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Re: python3.3 build failure on kfreebsd and the hurd


Alle martedì 6 novembre 2012, Steven Chamberlain ha scritto:
> I'd say the test at Modules/posixmodule.c:114 is wrong:
> > #if defined(HAVE_SYS_XATTR_H) && defined(__GLIBC__)
> > #define USE_XATTRS
> > #endif
> Because GLIBC doesn't imply a working xattr interface (traditionally
> a Linux thing?).  There seem to be implementations only for Linux,
> GNU/Hurd and as part of NetBSD Linux compatibility layer.
> On GNU/kFreeBSD there is only a stub for setxattr, returning -ENOSYS
> (not implemented).

Sure, and that's perfectly fine: those functions will return -1 with 
errno ENOSYS, and the caller will check that and determine there is no 
support for extended attributes.
The fact that glibc/kfreebsd *now* does not implement these functions 
should not reflect on limiting features on userland, especially when 
userland can already know *at runtime* when such features are not 
available. If somebody implement them, say tomorrow, on glibc/kfreebsd, 
the python code will just work, with no need for further changes.

> Hence there is no XATTR_SIZE_MAX defined either.

There is no relation on making the xattr functions working and defining 
this. And actually, it would be even better if you do *not* define it,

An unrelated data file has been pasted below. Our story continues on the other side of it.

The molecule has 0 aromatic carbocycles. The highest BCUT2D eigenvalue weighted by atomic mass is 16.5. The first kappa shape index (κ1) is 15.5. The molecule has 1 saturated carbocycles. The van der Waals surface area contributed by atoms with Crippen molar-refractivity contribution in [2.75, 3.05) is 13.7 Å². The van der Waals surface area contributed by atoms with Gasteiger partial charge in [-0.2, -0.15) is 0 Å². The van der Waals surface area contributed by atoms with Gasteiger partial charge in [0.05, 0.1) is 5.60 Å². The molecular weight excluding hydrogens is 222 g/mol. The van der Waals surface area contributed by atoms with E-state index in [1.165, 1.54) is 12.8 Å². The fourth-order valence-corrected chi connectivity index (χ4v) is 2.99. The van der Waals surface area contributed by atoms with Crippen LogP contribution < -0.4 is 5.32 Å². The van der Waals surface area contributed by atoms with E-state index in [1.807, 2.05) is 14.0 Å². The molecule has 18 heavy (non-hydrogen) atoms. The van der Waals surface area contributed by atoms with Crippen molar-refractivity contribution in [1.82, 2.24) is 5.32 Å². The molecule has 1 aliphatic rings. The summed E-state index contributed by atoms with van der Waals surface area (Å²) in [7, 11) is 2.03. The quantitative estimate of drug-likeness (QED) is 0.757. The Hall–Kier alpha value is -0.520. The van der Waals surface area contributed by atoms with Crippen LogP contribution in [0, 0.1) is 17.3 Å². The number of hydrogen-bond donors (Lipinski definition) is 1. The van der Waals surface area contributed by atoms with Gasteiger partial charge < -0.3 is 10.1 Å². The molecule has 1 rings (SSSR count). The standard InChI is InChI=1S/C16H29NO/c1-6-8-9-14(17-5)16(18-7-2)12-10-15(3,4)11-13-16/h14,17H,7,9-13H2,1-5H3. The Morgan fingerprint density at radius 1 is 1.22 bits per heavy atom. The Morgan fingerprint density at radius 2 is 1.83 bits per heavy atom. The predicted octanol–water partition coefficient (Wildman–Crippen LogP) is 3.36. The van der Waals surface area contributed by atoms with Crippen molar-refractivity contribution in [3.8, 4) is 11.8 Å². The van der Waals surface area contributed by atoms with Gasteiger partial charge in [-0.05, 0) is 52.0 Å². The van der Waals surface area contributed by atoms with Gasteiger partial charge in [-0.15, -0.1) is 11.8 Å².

since assuming a limit a compile time on something that can change at 
runtime is simply pointless, or even harmful.

> For now, maybe it would be better as:
> > #if defined(HAVE_SYS_XATTR_H) && (defined(__linux__) ||
> > defined(__GNU__))

Please no, the current check:
  #if defined(HAVE_SYS_XATTR_H) && defined(__GLIBC__)
is perfectly fine.

> The other problem is that GNU/Hurd doesn't enforce a maximum size and
> so still doesn't define XATTR_SIZE_MAX;  on NetBSD they define it
> like this for compatibility it seems:
> http://fxr.watson.org/fxr/source/sys/xattr.h?v=NETBSD5#L52
> > #define XATTR_SIZE_MAX          65536   /* NetBSD does not enforce
> > this */
> So, GNU/Hurd could maybe add something like that if it helps with
> porting;

You still seem to assume there must be some magic MAX constant giving 
you some upper limit...
Consider that Hurd does not provide PATH_MAX, I personally think it 
would be a mistake providing the two XATTR_*_MAX defines just for the 
sake of applications not actually checking their return values.

Pino Toscano

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